• Thanks. The sky router is a single box with a modem built in. The router is wireless a s has 2 LAN ports with one connected to the airport extreme. There are two networks in the home. The sky Q box creates its own mesh network (which isn't great as there are 5 boxes in the house, one main satellite receiver (with 12 tuners) and that can send the TV channels steaming over the sky network to the two mini boxes, a booster and the actual sky router. All of these boxes become wi-fi hotspots in the sky system but it struggles to provide a consistent connection). So the satellite connection for the two mini boxes is wireless. The main box is from the dish. We have 3 TVs. One is a Philips android TV and the others are smart TVs but not android. One LG pre-webos software and one Philips pretty android. The sky router has the airport connected to it. The majority of phones and laptops in the house are connected to the airport and also the nest products just as it was easier than reconnecting them. I have 5 nest cams (2 outdoors), a thermostat, 2 nest protects. As far as attached devices go I have 8 smartphones, 4 tablets, my iMac, a Chromebook and macbook pro. (I love my gadgets and buy all the latest technology!). Plus the hue lights are connected of which there are 4. Only the sky boxes are connected to the sky network. That's it. As far as the DMZ goes, I can set one but it doesn't appear to allow me to do it using a MAC. The sky Q router was not designed to give me all the functions in the world. There is a tick box to use the router as a DHCP server? Would turning that off allow Google wi-fi to serve up those IPs? But then that would effect the sky mini boxes connected and they may drop off if they get double nat. It is a limited router.
  • My suggestion would be to replace the airport router with the google wifi and simply give it a different network name than the sky is using.
  • Got an OnHub on clearance for $60. Best router I've had.
  • Yep. Google really did a great job with their wifi routers. I had to do some adaptation to get more LAN ports, but once I did things work really well here.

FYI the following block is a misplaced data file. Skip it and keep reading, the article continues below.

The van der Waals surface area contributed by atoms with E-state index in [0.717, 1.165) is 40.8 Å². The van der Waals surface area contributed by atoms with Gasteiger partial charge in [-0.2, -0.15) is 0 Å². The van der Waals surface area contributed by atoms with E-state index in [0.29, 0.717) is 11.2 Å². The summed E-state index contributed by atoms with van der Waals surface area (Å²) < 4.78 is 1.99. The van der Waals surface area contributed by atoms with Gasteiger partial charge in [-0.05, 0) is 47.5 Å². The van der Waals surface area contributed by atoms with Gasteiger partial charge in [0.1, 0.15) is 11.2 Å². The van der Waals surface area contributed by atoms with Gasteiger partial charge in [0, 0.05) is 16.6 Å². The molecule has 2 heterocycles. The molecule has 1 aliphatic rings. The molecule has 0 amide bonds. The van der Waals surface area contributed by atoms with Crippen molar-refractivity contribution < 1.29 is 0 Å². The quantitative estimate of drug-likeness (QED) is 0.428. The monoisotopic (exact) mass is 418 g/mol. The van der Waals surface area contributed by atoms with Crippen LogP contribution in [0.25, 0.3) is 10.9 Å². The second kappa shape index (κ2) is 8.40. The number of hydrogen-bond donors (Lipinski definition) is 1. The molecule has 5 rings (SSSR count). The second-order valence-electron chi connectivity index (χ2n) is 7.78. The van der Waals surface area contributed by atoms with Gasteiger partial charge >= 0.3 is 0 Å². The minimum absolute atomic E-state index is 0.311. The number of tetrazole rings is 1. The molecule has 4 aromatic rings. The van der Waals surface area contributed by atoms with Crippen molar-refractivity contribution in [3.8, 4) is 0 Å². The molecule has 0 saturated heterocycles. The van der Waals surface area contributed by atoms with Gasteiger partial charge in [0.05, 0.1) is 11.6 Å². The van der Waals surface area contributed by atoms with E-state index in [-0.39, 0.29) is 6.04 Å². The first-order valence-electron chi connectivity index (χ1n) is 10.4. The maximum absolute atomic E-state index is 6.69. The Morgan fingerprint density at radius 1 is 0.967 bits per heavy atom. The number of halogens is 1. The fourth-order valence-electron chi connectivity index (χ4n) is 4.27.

• Really? Please LMK where so I can purchase one?
  • Yeah, I'd love to know where also!!
  • My local Target store had them on clearance for that much. They're gone now, sorry.
  • Since they now with the same as Google wifi pucks... Could I buy 2 of then and use them as google wifi?
  • Yep! Setup might cough and bark, but you can go through anyway and it works just fine
  • That's the plan for me as well. I figure I'd get a stronger signal and range with two OnHubs than one OnHub and a Wifi puck.
  • Jerry, what is the best way to setup an OnHub router and 1 Google WiFi puck with Verizon FiOS quantum gateway router/modem combo. Any help would be greatly appreciated.
  • Best way — disable the router function of the FiOS gateway and plug the OnHub into LAN 1 on it. Set up the OnHub through the app and add the Google Wifi when it asks if you have more devices to add. If you can't disable the routing, set it to allow a bridge (you'll have to look at the manual or online to see how to do this, but it shouldn't be hard) and plug the OnHub into LAN port 1 and follow the setup. the Setup will work even if it barks at you a little :) If this is done correctly, almost anything you'd have in your home will work just fine.
  • Anyone know if Google OnHub or Wifi allows for setting a private IPv6 DNS address (for pi-hole)? My current Netgear router doesn't allow it and I don't feel like flashing new firmware.